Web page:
potential such as those caused by individual synaptic events. Extracellular recordings cannot reveal several details
regarding cellular events which determine the intrinsic plasticity required for neuronal circuitry.
Recent electron microscopy studies showed how synaptic vesicles [19] release neurotransmitter etc. The exocytosis
of synaptic vesicles is mediated at the presynaptic active zone of nerve terminals. The trafficking cycle is triggered
by ionic mechanism (Ca2+ ions) which sustain rapid release . This macromolecular machine is protein regulated and
a thermodynamic approach is needed to understand intricacies of information transfer and computation [20]
However, the effects of dopamine on such neurons is complex, including increase of excitability or suppression of
certain paths for transmission.
Popular analyses in cognitive-neurophysiology projects have mainly paid attention to the quantification of firing
rates as markers of behavioral correlates of neurons. [12, 21]. A classical application of information theory computes
the mutual information. This is a measure that takes into account statistical dependency of recorded signals. Such
methods derived from information theory usually address the statistical question as to what extent a given neural
response codes the stimulus input. These analyses have been extended to neuronal ensembles and to relate the
activity in neural ensembles with changes in behavior. Therefore information transfer within neuronal ensemble and
changes in functional connectivity resulting from learning have already been explored [22].
Additionally, theoretical studies regarding information transfer using the Hodgkin-Huxley (HH) model showed that
there is a higher transfer of information provided by ionic fluxes than estimated by spiking theory approach [23].
This issue demonstrate the role of spikes in modulate information transfer at a level inaccessible for spike timing
approach. Such analysis extends the possibility of achieving new results in neuromodulation by targeting this
echelon within spikes alone.
We anticipate that the therapeutic effects of electrical modulation probably consist in its ability to change
pathological paths of electrical flow within targeted regions of the brain. We believe and have shown that in the
normal scenario, this electrical modulation is based upon the thermodynamic state and informational need within the
neuron and the network. Any neuromodulation process will eventually need to replicate these intricacies. To reliably
evoke small synaptic events, stimulation strengths should be set at extremely low values but be dynamic to be able to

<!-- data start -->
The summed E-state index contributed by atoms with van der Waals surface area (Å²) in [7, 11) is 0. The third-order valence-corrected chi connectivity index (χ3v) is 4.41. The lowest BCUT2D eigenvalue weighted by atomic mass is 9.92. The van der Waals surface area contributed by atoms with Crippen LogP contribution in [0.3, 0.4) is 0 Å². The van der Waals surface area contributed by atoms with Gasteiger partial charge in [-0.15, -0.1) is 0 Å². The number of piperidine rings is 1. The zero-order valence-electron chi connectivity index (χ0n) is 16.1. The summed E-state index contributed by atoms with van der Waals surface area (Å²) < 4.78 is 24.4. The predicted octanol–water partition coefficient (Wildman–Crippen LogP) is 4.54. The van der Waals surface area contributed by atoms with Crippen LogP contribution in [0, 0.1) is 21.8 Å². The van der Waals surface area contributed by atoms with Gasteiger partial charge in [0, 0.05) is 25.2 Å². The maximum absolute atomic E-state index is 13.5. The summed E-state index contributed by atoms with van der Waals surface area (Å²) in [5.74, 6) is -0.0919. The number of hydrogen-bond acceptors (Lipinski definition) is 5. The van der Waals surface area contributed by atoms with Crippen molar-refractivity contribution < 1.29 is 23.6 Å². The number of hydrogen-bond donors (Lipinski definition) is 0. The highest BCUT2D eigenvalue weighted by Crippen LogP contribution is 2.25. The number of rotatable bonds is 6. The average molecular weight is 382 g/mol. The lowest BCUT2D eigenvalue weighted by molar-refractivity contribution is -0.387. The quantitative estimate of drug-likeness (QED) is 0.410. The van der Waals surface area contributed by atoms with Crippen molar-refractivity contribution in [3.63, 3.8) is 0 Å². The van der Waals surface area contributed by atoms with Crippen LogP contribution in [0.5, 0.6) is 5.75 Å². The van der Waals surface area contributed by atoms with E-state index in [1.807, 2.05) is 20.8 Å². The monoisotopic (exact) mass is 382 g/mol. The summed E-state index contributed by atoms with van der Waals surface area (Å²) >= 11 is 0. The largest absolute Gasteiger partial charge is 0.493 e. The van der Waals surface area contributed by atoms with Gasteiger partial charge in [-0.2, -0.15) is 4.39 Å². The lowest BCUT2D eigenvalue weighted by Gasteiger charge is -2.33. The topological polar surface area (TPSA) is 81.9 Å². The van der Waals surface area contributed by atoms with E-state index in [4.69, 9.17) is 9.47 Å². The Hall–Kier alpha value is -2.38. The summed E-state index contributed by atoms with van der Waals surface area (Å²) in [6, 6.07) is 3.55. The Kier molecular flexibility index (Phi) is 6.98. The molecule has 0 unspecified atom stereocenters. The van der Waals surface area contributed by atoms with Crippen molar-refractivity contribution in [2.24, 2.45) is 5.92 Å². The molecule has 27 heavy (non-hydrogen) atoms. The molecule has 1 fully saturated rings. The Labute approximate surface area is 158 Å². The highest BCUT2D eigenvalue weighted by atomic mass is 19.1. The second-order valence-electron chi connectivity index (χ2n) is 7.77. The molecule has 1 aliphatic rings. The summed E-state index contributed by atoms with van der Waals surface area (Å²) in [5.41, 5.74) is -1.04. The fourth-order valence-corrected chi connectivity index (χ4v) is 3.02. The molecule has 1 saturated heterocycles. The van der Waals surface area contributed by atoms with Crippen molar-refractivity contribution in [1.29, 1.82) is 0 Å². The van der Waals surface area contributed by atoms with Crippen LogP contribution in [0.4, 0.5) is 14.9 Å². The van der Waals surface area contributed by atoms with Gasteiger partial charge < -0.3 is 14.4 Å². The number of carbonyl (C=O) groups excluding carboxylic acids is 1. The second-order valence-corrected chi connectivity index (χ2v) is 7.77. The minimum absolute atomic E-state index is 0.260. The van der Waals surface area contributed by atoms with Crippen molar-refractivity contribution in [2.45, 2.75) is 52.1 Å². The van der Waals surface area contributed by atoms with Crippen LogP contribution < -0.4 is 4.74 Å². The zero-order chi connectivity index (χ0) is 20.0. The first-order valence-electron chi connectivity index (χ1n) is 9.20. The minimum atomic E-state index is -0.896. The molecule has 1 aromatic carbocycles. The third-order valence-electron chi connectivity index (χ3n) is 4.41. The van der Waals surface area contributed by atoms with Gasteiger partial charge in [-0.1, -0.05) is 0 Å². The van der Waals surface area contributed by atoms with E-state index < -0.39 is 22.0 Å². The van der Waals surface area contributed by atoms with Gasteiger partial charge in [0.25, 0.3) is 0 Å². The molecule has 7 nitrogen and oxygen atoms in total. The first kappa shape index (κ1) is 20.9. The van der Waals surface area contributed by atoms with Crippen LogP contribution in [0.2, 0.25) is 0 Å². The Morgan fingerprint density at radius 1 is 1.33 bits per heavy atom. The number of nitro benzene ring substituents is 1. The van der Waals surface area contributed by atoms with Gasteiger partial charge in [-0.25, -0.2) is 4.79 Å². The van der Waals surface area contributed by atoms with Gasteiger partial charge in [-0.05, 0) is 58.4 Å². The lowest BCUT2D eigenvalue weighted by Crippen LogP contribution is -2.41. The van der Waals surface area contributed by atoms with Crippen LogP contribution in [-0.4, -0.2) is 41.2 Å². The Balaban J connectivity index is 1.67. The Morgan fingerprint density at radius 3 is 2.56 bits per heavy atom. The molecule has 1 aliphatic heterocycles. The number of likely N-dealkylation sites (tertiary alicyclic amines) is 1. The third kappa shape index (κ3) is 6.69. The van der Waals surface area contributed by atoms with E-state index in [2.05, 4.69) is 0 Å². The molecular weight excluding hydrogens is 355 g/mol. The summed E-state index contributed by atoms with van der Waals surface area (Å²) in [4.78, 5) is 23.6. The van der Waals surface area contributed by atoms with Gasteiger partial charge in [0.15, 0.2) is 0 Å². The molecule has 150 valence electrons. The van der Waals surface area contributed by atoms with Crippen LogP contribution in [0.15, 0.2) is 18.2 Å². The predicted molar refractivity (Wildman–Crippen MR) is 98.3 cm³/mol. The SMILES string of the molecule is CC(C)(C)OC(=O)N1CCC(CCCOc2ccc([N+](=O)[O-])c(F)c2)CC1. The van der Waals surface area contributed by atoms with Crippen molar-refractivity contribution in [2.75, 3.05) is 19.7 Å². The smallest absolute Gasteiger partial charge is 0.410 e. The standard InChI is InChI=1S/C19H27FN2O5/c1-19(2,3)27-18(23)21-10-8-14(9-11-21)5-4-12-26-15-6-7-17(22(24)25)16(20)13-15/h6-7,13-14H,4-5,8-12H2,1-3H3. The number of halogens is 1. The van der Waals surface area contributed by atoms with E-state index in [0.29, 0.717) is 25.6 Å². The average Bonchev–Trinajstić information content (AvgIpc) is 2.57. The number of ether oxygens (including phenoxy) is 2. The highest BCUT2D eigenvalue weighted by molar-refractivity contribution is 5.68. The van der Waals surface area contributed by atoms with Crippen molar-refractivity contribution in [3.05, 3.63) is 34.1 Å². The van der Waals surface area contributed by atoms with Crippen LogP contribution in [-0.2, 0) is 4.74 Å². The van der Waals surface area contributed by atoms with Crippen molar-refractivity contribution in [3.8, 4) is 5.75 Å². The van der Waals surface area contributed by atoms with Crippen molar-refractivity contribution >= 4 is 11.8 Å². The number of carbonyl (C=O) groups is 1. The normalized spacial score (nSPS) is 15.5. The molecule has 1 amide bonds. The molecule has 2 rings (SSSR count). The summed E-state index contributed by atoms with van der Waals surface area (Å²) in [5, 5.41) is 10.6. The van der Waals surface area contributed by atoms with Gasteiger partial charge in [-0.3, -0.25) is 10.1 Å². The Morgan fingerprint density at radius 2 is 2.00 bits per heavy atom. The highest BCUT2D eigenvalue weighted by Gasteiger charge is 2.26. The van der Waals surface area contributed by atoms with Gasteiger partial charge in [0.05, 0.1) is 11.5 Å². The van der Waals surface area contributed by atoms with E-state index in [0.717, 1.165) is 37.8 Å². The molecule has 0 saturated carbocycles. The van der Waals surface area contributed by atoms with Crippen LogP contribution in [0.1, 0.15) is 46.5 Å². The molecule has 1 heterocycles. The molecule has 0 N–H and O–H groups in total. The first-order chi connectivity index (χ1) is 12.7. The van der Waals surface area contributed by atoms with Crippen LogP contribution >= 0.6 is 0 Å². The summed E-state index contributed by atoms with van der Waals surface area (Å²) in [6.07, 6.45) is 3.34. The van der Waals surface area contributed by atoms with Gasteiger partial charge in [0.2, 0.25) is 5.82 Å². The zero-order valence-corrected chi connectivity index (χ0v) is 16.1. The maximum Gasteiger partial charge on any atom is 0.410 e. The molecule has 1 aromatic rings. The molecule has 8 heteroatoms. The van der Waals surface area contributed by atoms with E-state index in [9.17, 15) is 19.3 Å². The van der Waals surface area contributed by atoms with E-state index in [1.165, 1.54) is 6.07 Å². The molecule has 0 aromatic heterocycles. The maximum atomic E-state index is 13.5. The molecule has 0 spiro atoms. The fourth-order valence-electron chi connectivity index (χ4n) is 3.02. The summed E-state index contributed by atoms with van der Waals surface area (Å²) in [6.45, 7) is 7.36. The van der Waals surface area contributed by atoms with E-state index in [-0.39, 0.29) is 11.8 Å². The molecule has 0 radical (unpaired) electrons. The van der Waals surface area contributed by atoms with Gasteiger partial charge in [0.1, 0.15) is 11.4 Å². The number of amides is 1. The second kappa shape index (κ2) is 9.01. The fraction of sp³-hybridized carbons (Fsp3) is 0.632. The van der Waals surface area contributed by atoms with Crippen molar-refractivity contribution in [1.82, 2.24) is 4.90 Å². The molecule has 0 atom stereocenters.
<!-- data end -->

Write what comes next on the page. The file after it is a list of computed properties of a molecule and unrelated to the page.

actually reproduce the level of modulation that is occurring within the nervous system. By using the techniques of
neural computation and modeling the electromagnetic field we are able to understand the quantitative effects of
electrical modulation. Since slight changes in electrode position in brain or electrode geometry architecture can
strongly modify the consistency of electric field such electrical modulation has a determinant effect and consequent
neural response. New technologies must take these issues into account if true neuromodulation is to be provided.
3. Conclusion

The easiest way to investigate this process is to develop models and simulate on computer the electric field generated
by several shapes of electrodes. Another step requires the characterization of electrical properties of the brain tissue.
It is expected that the response of neuronal circuitry depends on the accuracy of the neuronal models. Since these
neurons have 3D geometries with several ion channels reconstructing their topology from experimental recordings is
an important step. However, current spike timing models [24, 14, 15, 25] are inadequate to sustain such level of
detail since biophysical properties of neurons where ion channel function has to be modeled in detail is important.
Such models require not only characterization of the activity of neurons in time domain they have to account also for
spatial properties of electrical modulation. New technologies will need to address these intrinsic complexities.
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Source: http://cnfrs.institut-telecom.fr/pages/pages_ursi/URSIGA08/papers/K04ap1.pdf


TABELA DE ACTOS MÉDICOS E CO-PAGAMENTOS 2012 1- CONSULTA 10109 Consulta de Urgência(com exclusão de tratamentos) 10110 Exame clínico/consulta 10111 Exame prevenção oral em grávidas 10112 Exame prevenção oral na menopausa 2-ODONTOLOGIA PREVENTIVA 20630 Destartarização, polimento (Limpeza) 20610 Aplicação tópica de flúor 20620 Selante de fissura (por quadrante)

Professional experience

Curriculum Vitae James Michael Simmons, Jr. (Mike) EDUCATION Graduate: Butler University, M.B.A, Leadership/Marketing Concentration, Indianapolis, IN, 2002 Undergraduate: Wabash College, B.A. English, Minors in Psychology and Business, Crawfordsville, IN, 1984 – 1988 Professional Development Graduate, AACSB Bridge Program, October 2008 Indiana University, School of